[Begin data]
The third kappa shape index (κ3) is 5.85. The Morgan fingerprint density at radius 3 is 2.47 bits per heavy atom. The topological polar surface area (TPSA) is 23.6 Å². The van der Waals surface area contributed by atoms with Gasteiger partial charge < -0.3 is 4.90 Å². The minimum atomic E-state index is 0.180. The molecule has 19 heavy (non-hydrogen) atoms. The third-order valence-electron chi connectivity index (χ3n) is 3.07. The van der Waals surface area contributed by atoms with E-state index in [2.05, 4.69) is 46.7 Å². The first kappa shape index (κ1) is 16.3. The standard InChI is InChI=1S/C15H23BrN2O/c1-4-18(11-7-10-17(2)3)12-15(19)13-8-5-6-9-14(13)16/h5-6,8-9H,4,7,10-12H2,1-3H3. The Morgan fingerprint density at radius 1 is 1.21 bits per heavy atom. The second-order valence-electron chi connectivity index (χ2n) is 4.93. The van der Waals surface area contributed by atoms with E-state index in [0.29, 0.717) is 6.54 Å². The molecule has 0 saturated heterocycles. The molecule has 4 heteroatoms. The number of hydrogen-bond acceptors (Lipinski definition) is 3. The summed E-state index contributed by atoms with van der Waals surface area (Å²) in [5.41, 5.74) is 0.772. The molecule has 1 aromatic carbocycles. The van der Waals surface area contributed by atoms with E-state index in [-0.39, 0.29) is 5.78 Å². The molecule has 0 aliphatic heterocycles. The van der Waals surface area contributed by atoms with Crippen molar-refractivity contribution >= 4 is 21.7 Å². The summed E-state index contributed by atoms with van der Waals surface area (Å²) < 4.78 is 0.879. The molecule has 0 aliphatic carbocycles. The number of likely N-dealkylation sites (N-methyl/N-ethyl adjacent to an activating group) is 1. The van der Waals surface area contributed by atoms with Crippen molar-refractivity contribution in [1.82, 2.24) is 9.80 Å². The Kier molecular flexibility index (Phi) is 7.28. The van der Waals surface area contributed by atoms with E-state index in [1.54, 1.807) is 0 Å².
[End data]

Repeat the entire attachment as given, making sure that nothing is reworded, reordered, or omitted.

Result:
The third kappa shape index (κ3) is 5.85. The Morgan fingerprint density at radius 3 is 2.47 bits per heavy atom. The topological polar surface area (TPSA) is 23.6 Å². The van der Waals surface area contributed by atoms with Gasteiger partial charge < -0.3 is 4.90 Å². The minimum atomic E-state index is 0.180. The molecule has 19 heavy (non-hydrogen) atoms. The third-order valence-electron chi connectivity index (χ3n) is 3.07. The van der Waals surface area contributed by atoms with E-state index in [2.05, 4.69) is 46.7 Å². The first kappa shape index (κ1) is 16.3. The standard InChI is InChI=1S/C15H23BrN2O/c1-4-18(11-7-10-17(2)3)12-15(19)13-8-5-6-9-14(13)16/h5-6,8-9H,4,7,10-12H2,1-3H3. The Morgan fingerprint density at radius 1 is 1.21 bits per heavy atom. The second-order valence-electron chi connectivity index (χ2n) is 4.93. The van der Waals surface area contributed by atoms with E-state index in [0.29, 0.717) is 6.54 Å². The molecule has 0 saturated heterocycles. The molecule has 4 heteroatoms. The number of hydrogen-bond acceptors (Lipinski definition) is 3. The summed E-state index contributed by atoms with van der Waals surface area (Å²) in [5.41, 5.74) is 0.772. The molecule has 1 aromatic carbocycles. The van der Waals surface area contributed by atoms with E-state index in [-0.39, 0.29) is 5.78 Å². The molecule has 0 aliphatic heterocycles. The van der Waals surface area contributed by atoms with Crippen molar-refractivity contribution >= 4 is 21.7 Å². The summed E-state index contributed by atoms with van der Waals surface area (Å²) < 4.78 is 0.879. The molecule has 0 aliphatic carbocycles. The number of likely N-dealkylation sites (N-methyl/N-ethyl adjacent to an activating group) is 1. The van der Waals surface area contributed by atoms with Crippen molar-refractivity contribution in [1.82, 2.24) is 9.80 Å². The Kier molecular flexibility index (Phi) is 7.28. The van der Waals surface area contributed by atoms with E-state index in [1.54, 1.807) is 0 Å².